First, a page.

The verdict, by the all-white jury, outraged the Black American Los Angeles community. Many in Los Angeles felt the white police workers should have been tried in the city. But, they were allowed a trial in the white-friendly area of Simi Valley. Almost no Black Americans lived there.

By 4. p.m., civil disturbances erupted in parts of Los Angeles. By 5 p.m., the disturbances exploded into what became known as the Rodney King Uprisings (L. A. riots).

This period of civil unrest lasted until May 4th, with 63 people killed.


Share Or Suggest A Correction:

O. J. Simpson Found Not Guilty



Los Angeles, California - Orenthal James (O. J.) Simpson was found not guilty in the murder of a white male and a white female. It was an extremely rare case. Normally, a Black American man was convicted when a victim was white. In those cases, evidence rarely mattered, in the United States.

Unfortunately, the white press, white politicians, and white media have complained about this outcome until this very day.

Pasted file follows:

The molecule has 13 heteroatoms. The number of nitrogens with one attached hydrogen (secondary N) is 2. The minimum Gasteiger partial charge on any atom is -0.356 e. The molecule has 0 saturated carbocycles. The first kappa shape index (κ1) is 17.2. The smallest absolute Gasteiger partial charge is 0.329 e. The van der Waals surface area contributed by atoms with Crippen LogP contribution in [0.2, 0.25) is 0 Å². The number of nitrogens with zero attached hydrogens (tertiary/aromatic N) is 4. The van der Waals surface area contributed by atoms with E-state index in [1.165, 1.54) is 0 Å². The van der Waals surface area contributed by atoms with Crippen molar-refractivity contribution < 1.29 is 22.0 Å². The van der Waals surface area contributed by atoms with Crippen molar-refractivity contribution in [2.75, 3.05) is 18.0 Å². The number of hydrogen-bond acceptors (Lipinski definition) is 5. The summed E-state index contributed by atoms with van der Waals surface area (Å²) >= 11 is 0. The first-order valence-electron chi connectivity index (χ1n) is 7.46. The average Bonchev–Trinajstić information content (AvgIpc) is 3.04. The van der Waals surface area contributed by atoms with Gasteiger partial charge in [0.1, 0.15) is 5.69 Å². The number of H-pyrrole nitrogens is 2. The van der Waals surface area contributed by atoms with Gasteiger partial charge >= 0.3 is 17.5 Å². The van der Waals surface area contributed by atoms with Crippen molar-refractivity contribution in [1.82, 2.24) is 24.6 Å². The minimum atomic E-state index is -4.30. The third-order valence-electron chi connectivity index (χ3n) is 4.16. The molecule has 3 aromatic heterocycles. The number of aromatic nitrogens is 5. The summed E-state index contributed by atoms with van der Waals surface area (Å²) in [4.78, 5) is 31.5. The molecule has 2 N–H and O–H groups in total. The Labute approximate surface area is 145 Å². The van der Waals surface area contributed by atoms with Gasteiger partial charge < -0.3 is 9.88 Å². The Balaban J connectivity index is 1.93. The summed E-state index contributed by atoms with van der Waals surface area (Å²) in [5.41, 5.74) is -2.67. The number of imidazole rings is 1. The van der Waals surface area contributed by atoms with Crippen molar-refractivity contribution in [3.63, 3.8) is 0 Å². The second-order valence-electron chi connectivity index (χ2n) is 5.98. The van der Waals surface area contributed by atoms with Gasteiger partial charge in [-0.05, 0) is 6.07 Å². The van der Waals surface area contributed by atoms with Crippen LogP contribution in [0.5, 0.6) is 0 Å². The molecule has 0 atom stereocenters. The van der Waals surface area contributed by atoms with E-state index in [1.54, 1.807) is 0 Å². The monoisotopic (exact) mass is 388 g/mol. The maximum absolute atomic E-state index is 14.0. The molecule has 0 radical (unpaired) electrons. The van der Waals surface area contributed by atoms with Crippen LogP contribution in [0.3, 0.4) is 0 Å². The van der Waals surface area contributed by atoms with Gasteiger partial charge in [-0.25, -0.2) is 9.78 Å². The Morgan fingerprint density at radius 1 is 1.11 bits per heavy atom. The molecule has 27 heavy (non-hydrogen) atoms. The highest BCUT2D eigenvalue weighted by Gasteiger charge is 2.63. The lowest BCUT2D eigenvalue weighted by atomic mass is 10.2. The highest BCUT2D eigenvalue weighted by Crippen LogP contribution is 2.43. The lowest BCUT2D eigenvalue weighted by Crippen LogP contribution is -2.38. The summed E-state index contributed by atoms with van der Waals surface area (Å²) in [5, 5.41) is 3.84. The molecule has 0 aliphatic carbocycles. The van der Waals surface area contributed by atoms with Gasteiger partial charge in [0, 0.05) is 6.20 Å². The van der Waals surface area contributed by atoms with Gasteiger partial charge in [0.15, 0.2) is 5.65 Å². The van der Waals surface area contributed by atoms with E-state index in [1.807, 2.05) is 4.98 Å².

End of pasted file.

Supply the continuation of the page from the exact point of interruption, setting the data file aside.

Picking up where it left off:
Share Or Suggest A Correction:

Cop Daniel Hotzclaw Raped Black American Women



Oklahoma City, Oklahoma - Daniel Holtzclaw was convicted of 18 of 36 counts of rape. Also included were sexual battery, stalking, and forcible, oral sodomy. Holtzclaw was an active worker of the Oklahoma City Police Department went he committed the crimes.

13 women testified against Holtzclaw. All of them were Black American women.

Holtzclaw was sentenced to 263 years in prison, in Oklahoma. Holtzclaw was 28 years of age, at the time.

Source:

Police worker Daniel Holtzclaw Convicted As A Serial Rapist


Share Or Suggest A Correction:

Chicago Cop Jason Van Dyke Found Guilty of Murder



Chicago, Illinois - A jury convicted Chicago police worker, Jason Van Dyke. He was on trial for the shooting death of Laquan McDonald.

White police worker, Van Dyke was found guilty of second (2nd) degree murder. The jury found him guilty of 16 counts of aggravated battery. Each count was for a bullet he shot at Laquan McDonald.

McDonald was a Black American male. He was 17 years of age when Van Dyke killed him.